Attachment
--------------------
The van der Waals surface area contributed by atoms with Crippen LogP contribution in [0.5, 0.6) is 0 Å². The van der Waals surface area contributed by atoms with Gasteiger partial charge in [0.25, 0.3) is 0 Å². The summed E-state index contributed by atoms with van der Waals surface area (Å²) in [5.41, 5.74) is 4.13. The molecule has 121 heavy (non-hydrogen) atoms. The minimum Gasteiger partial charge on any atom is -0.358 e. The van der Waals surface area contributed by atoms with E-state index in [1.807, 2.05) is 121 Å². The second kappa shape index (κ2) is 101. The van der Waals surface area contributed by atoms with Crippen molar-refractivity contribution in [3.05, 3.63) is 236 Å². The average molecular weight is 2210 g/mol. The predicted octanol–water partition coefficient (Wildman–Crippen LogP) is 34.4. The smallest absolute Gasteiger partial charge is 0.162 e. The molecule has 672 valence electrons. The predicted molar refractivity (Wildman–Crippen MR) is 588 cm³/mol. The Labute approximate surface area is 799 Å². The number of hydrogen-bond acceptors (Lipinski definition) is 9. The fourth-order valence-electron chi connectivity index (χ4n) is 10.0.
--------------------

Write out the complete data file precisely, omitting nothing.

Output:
The van der Waals surface area contributed by atoms with Crippen LogP contribution in [0.5, 0.6) is 0 Å². The van der Waals surface area contributed by atoms with Gasteiger partial charge in [0.25, 0.3) is 0 Å². The summed E-state index contributed by atoms with van der Waals surface area (Å²) in [5.41, 5.74) is 4.13. The molecule has 121 heavy (non-hydrogen) atoms. The minimum Gasteiger partial charge on any atom is -0.358 e. The van der Waals surface area contributed by atoms with E-state index in [1.807, 2.05) is 121 Å². The second kappa shape index (κ2) is 101. The van der Waals surface area contributed by atoms with Crippen molar-refractivity contribution in [3.05, 3.63) is 236 Å². The average molecular weight is 2210 g/mol. The predicted octanol–water partition coefficient (Wildman–Crippen LogP) is 34.4. The smallest absolute Gasteiger partial charge is 0.162 e. The molecule has 672 valence electrons. The predicted molar refractivity (Wildman–Crippen MR) is 588 cm³/mol. The Labute approximate surface area is 799 Å². The number of hydrogen-bond acceptors (Lipinski definition) is 9. The fourth-order valence-electron chi connectivity index (χ4n) is 10.0.